Swetnam published his book "The Schoole of the Noble and Worthy Science of Defence" in 1617. Little is known of this fencing master. He was the instructor of Henry (brother to Charles I of England) and it is the author's opinion that he was a member of the Masters of Defense of London.
Swetnam was teaching fencing and general swordplay at a time when
the rapier was making a distinct change from a cut and thrust weapon to
that of a primarily thrusting weapon. Arthur Wise in his book "The History
and Art of Personal Combat" had this to say:
"Swetnam can hardly be said to have advanced the theory of personal combat in England. In fact, at this time it seems that the English still persisted in rapiers and daggers of disproportionate length which were certainly disappearing elsewhere. Swetnam thinks that a rapier with a blade-length of at least four feet is a reasonable length', and recommends a dagger two feet long. It seems surprising that such weapons should have been so superior in use to those that Silver advocated."Wise, although correct in his quotes of Swetnam, failed to mention that although Swetnam taught the use of the rapier, he also advocated and taught the use of the staff, backsword, longsword and short sword. His teachings were written in such a fashion that a military man or a gentleman could take advantage of the teachings. He did ground his teachings in the use of the rapier and started his practicals with the learning of rapier and dagger which were still prevalently used in duels at the time.
In order to be proficient, Swetnam indicated that the following forms must be learned: rapier and dagger, staffe, backsword, single rapier, longsword and dagger, and shortsword and dagger. These are the primary weapons that were used by the Masters of Defense of London during Elizabethan times (also included the the MoD was the two-handed sword). Swetnam's manual basically follows this order.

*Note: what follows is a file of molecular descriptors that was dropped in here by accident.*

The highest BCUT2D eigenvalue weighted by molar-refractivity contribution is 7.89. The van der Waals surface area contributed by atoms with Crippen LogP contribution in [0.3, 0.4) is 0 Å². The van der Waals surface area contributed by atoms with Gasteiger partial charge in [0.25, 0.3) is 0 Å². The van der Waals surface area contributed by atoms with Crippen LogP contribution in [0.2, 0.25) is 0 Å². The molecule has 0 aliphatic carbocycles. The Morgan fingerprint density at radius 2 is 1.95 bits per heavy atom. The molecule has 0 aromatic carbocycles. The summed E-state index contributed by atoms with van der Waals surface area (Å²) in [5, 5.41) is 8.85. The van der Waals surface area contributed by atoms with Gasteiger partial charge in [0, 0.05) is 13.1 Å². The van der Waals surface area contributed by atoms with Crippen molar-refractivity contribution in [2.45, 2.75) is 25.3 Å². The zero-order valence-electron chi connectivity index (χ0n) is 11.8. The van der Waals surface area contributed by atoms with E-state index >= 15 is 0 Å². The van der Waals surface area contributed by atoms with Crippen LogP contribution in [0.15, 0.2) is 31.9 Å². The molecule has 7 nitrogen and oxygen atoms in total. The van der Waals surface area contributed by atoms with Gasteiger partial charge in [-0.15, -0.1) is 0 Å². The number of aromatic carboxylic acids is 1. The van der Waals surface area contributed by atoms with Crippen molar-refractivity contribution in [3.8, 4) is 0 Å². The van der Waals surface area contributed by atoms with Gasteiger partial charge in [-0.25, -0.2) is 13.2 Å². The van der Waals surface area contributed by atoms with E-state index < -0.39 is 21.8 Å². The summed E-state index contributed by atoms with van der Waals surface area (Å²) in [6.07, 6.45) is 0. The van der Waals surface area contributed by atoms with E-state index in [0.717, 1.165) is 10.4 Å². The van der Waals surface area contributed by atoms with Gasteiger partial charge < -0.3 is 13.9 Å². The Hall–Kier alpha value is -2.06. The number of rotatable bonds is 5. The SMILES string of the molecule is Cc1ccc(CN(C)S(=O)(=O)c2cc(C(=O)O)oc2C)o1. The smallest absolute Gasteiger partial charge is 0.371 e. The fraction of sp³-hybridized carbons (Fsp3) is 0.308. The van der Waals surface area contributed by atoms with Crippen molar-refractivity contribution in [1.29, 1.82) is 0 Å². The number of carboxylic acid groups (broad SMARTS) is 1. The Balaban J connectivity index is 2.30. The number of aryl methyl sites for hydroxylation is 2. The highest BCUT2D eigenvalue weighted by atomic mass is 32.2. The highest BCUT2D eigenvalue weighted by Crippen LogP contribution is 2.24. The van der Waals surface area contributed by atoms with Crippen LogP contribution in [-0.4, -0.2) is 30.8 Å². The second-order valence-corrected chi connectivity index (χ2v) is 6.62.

Many of the masters of the 16th and early 17th Centuries basically
taught similar theory behind fence. Swetnam is not much different. He taught
seven Principal rules on which defense is grounded:
1) A good gard 5) to keep space 2) true observing of distance 6) Patience 3) to know the place 7) often practice 4) to take timeSilver's four governors was similar: judgement, distance, time and place.
The rapier and dagger guard of Swetnam is also similar to others of the time. He taught to keep the right foot forward with the rapier held in the low guard with the arm not bent. The point should be high and to the left. The dagger is held with the arm straight and just above parallel, the point towards the opponent. The tips of the dagger and the rapier should not have much space between them for fear of a cut delivered between the two. He then goes on to discuss differing attacks and how to defend using this guard.
The point where Swetnam diverges from many other masters is in the use of feigns (feints). He stresses the use of feigns in opening up an opponent for an attack in another line similar to some techniques used in modern fencing. His techniques are fully useable with some modifications for the schlager bladed weapons, but they still will work.
Even though Swetnam was published in the 17th C. He is still a
good guide to how fence was done in the late 16th C. He would have been
learning and possible became a master during the last decade of the 1500's
and the first in the 17th Century. More study and practice using his techniques
should be done to round out the questing duelist within today's courtiers
and cavaliers. I for one will be studying his work over the coming years
to gleen out those techniques that will give my students a better understanding
of the Art and possibly even the botte segretta...